Hello fine friends, family and RCK supporters, here’s a small update to keep you all in the loop.
After nearly a year and a half of service and over a million nutritious hot meals made and distributed from our kitchen at the L’auberge des Migrants warehouse HQ in Calais, we had our first official health and safety inspection from the local authorities, triggered by the mayor of Calais. We received the inspection report and although the officials were very impressed with our set up and systems they imposed refinements and environmental improvements that we had to undertake within a time frame of firstly 21 days for medium improvements and 60 days for major works.
After last month’s evictions of the Calais camp, Refugee Community Kitchen has carried on feeding the 1200 residents of the Grande Synthe Camp in Dunkirk every day.
We are also coordinating, with the help of Calais Kitchens, the supply of fresh and dry food for the communal kitchens in Grande Synthe (run by SWK) that provide breakfast and dinner everyday as well as the stocking of the free shops that provide everything needed for the residents to cook for themselves in the communal rocket-stove powered kitchens.
As the Calais ‘Jungle’ was evicted and cleared at the end of October, Refugee Community Kitchen along with Calais Kitchens and Ashram Kitchen continued providing as much food and assistance as we could….here are the daily updates that Steve Bedlam posted to Facebook during those dark and difficult days.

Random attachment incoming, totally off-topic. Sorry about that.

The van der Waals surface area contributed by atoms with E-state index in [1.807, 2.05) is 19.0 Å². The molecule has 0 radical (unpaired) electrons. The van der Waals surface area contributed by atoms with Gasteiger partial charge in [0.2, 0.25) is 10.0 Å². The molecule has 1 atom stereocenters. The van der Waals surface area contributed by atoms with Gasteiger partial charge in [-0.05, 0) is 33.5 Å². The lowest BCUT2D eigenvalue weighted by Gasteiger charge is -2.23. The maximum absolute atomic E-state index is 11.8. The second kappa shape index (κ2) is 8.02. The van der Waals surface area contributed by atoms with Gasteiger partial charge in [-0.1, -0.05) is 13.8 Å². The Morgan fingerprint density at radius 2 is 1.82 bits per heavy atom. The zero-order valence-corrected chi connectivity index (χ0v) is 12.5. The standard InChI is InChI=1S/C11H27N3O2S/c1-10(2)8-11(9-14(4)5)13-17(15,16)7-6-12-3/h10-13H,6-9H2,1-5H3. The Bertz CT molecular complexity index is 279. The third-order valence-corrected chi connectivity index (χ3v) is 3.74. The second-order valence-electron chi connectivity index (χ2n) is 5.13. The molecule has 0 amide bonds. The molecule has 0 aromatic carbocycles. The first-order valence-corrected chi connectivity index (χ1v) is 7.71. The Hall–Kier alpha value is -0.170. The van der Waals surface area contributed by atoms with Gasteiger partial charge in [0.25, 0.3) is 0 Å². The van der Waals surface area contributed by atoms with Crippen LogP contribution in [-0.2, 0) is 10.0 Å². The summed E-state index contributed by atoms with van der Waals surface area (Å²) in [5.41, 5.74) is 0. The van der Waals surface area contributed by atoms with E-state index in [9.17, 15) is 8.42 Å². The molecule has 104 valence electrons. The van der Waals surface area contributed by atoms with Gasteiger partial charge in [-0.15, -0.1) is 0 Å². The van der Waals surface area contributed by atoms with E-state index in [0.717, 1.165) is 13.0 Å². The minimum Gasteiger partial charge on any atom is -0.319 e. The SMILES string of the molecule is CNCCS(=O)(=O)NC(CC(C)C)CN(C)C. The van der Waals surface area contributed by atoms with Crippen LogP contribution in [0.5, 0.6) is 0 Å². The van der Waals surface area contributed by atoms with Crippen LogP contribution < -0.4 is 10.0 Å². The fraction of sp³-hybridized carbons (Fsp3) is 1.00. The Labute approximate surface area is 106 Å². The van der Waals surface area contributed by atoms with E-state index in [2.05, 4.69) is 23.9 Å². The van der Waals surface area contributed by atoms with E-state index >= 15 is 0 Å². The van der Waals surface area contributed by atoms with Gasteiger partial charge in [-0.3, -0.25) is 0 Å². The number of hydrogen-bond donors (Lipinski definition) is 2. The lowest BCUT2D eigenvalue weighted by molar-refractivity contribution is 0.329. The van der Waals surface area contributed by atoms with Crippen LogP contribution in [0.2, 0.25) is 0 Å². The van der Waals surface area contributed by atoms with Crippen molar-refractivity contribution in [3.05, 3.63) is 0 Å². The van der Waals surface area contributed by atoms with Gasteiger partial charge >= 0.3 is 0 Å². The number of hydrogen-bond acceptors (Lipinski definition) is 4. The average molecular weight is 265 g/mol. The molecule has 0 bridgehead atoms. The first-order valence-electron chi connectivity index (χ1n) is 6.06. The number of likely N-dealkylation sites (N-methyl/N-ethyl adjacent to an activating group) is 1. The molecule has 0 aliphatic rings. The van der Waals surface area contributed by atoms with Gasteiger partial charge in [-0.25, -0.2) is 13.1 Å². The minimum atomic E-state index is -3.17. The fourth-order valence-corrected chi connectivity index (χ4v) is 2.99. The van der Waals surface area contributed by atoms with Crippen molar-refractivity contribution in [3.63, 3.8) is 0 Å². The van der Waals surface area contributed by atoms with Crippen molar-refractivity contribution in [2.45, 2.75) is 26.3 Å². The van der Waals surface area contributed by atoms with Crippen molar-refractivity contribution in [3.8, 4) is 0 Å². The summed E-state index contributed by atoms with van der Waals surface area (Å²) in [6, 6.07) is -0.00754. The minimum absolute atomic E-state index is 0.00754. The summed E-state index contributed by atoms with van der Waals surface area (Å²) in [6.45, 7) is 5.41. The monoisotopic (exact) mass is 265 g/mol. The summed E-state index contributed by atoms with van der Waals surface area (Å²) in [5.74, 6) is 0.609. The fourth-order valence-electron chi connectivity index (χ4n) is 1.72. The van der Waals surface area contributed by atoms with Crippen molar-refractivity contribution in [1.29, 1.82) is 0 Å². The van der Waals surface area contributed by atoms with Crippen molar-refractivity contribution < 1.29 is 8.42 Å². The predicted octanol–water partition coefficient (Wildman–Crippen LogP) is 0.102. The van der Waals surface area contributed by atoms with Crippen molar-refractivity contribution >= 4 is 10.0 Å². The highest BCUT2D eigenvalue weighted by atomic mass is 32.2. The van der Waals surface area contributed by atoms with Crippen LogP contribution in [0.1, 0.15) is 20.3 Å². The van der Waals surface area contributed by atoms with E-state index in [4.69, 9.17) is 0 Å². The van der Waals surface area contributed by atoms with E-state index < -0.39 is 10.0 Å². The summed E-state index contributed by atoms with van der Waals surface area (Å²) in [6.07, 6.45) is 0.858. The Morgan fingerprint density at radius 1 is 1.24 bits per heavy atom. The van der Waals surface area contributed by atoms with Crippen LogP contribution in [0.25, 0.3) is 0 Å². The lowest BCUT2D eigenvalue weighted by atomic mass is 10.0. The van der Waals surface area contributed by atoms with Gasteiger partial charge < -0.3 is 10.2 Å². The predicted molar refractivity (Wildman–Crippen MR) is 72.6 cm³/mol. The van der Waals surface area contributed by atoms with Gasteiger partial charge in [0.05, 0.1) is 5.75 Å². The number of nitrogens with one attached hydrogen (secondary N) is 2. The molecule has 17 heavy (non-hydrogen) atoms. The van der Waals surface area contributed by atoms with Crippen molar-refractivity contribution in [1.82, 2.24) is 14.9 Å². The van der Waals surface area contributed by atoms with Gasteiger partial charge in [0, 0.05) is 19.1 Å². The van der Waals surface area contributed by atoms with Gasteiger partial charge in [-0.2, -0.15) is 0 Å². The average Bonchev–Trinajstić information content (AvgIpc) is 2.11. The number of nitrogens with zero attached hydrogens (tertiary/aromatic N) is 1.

Day 1 of the eviction of the Calais camp 24.10.16
RCK teams are in the camp still serving hot food.
All seems to be going to plan and people are leaving on the buses provided..
Lets hope it remains calm and people find a warm place awaiting them..
Hello people, over these last few weeks we’ve been wondering at the industry and thoughtful collective endeavours of all the volunteers that have made this project and all connected projects possible. This response has been spontaneously created to meet the needs of this crisis, a crisis which is an undeniably profound and sad symptom of what we know is wrong with our global political economy. Continue reading →